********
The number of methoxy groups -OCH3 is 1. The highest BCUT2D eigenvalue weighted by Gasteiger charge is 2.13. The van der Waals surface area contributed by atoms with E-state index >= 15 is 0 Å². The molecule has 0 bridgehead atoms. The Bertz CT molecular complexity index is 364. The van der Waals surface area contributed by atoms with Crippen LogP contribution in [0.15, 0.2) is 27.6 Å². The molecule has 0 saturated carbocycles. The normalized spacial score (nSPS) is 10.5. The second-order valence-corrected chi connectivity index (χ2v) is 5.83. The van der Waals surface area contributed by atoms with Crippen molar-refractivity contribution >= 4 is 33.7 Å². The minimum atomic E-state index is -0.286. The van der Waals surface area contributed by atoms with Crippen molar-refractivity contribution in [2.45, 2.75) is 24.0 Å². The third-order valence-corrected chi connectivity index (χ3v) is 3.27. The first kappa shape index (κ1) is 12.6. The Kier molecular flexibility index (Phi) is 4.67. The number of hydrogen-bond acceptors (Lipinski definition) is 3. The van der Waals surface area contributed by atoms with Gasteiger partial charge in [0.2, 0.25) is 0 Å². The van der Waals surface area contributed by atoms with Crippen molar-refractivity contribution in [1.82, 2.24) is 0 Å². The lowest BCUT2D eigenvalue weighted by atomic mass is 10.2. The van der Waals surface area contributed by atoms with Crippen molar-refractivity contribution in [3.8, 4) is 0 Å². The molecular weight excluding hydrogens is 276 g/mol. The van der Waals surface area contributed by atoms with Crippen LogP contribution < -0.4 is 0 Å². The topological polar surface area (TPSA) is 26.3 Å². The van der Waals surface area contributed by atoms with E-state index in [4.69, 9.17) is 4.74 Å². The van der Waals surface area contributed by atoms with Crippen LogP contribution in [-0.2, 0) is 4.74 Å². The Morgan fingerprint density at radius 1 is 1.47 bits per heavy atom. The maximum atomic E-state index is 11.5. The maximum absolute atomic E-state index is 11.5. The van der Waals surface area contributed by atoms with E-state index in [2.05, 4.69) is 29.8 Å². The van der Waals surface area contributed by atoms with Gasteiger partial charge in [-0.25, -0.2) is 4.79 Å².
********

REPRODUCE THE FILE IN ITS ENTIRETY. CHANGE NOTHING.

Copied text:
The number of methoxy groups -OCH3 is 1. The highest BCUT2D eigenvalue weighted by Gasteiger charge is 2.13. The van der Waals surface area contributed by atoms with E-state index >= 15 is 0 Å². The molecule has 0 bridgehead atoms. The Bertz CT molecular complexity index is 364. The van der Waals surface area contributed by atoms with Crippen LogP contribution in [0.15, 0.2) is 27.6 Å². The molecule has 0 saturated carbocycles. The normalized spacial score (nSPS) is 10.5. The second-order valence-corrected chi connectivity index (χ2v) is 5.83. The van der Waals surface area contributed by atoms with Crippen molar-refractivity contribution >= 4 is 33.7 Å². The minimum atomic E-state index is -0.286. The van der Waals surface area contributed by atoms with Crippen molar-refractivity contribution in [2.45, 2.75) is 24.0 Å². The third-order valence-corrected chi connectivity index (χ3v) is 3.27. The first kappa shape index (κ1) is 12.6. The Kier molecular flexibility index (Phi) is 4.67. The number of hydrogen-bond acceptors (Lipinski definition) is 3. The van der Waals surface area contributed by atoms with Gasteiger partial charge in [0.2, 0.25) is 0 Å². The van der Waals surface area contributed by atoms with Crippen molar-refractivity contribution in [1.82, 2.24) is 0 Å². The lowest BCUT2D eigenvalue weighted by atomic mass is 10.2. The van der Waals surface area contributed by atoms with Crippen molar-refractivity contribution in [3.8, 4) is 0 Å². The molecular weight excluding hydrogens is 276 g/mol. The van der Waals surface area contributed by atoms with Crippen LogP contribution < -0.4 is 0 Å². The topological polar surface area (TPSA) is 26.3 Å². The van der Waals surface area contributed by atoms with E-state index in [4.69, 9.17) is 4.74 Å². The van der Waals surface area contributed by atoms with Crippen LogP contribution in [-0.2, 0) is 4.74 Å². The Morgan fingerprint density at radius 1 is 1.47 bits per heavy atom. The maximum atomic E-state index is 11.5. The maximum absolute atomic E-state index is 11.5. The van der Waals surface area contributed by atoms with E-state index in [2.05, 4.69) is 29.8 Å². The van der Waals surface area contributed by atoms with Gasteiger partial charge in [-0.25, -0.2) is 4.79 Å².